John Dalton

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Dalton, John

(dôl`tən), 1766–1844, English scientist. He revived the atomic theory (see atomatom
[Gr.,=uncuttable (indivisible)], basic unit of matter; more properly, the smallest unit of a chemical element having the properties of that element. Structure of the Atom
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), which he formulated in the first volume of his New System of Chemical Philosophy (2 vol., 1808–27). He had already applied the concept to a table of atomic weights (1803), in a paper (1805) on the absorption of gases, and in developing his famous law of partial pressures, known also as Dalton's lawDalton's law
[for John Dalton], physical law that states that the total pressure exerted by a homogeneous mixture of gases is equal to the sum of the partial pressures of the individual gases.
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. His interest in weather conditions led him to keep daily records from 1787 and to write Meteorological Observations and Essays (1793). Dalton, himself afflicted with color blindness, investigated (c.1794) the condition, known also as Daltonism. From 1793 he taught mathematics and physical sciences at New College, Manchester. He was a member of the Royal Society (from 1822) and in 1825 received its medal for his work on the atomic theory.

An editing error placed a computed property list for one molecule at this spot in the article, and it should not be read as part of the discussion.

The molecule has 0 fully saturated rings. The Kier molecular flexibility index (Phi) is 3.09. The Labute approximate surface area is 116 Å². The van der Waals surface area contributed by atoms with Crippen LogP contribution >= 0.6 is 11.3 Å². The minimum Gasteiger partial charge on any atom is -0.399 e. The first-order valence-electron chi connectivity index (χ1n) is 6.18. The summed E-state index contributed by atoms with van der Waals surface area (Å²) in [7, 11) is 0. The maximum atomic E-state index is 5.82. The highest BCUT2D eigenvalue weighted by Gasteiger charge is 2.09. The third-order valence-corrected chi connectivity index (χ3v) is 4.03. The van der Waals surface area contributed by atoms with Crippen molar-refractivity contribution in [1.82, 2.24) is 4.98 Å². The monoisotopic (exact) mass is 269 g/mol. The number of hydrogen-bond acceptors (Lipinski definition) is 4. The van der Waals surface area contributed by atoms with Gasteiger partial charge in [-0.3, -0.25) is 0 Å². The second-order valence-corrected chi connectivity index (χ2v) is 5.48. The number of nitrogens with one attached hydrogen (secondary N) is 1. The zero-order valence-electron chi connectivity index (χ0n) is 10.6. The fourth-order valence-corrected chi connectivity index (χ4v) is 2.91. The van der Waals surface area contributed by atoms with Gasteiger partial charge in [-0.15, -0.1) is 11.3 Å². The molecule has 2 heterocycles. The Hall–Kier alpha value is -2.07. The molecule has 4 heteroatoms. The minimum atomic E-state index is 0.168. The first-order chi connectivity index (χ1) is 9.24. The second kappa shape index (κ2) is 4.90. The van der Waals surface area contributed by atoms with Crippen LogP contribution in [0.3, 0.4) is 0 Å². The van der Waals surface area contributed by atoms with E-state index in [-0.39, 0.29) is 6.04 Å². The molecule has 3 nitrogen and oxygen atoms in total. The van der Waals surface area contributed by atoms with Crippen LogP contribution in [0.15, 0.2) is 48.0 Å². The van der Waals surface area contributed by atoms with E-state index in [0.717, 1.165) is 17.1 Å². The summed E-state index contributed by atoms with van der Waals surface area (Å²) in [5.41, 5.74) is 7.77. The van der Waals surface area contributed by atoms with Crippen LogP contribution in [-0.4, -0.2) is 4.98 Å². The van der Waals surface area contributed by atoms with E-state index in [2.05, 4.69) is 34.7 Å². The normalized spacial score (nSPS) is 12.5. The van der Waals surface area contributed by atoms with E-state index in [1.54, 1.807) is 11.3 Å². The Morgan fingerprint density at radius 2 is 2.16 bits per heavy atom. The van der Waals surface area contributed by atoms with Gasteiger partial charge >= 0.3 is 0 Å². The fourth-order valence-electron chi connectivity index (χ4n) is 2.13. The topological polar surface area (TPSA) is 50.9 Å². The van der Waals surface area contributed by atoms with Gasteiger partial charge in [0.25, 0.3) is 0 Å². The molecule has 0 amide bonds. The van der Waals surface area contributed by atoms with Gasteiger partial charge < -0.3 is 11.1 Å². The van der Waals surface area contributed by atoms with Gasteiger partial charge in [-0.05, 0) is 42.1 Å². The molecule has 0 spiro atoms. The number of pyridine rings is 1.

See study by A. Thackray (1972).

Dalton, John


Born Sept. 6, 1766, in Eaglesfield, England; died July 27, 1844, in Manchester. English physicist and chemist. Member of the Royal Society of London (1822).

The son of a weaver, Dalton, who was self-educated, taught mathematics in Kendal and Manchester. He was a member (from 1794), secretary (from 1800), and chairman (from 1817) of the Manchester Literary and Philosophical Society. While studying the properties of gas mixtures, he discovered the law of partial gas pressures (1801) and the dependence of the dissolution of gases on their partial pressures (1803). He investigated the dependence of the evaporation of a liquid on pressure, temperature, and other factors. In 1802 he established (somewhat ahead of J. Gay-Lussac and independently of J. Charles) that at constant pressure all gases expand identically when temperature is increased identically. Dalton wrote fundamental works on chemical atomics. In 1794 he was the first to describe a visual defect (from which he himself suffered) that came to be called Daltonism (color blindness).


Sbornik izbrannykh rabot po atomistike. Leningrad. 1940. (Translated from English. 1802–10.)


Kedrov, B.M. Atomistika Dal’tona. Moscow-Leningrad. 1949.
Henry. W. C. Memoirs of the Life and Scientific Researches of John Dalton. London, 1854.
Smith, R. Memoirs of John Dalton and History of the Atomic Theory up to His Time. London, 1956.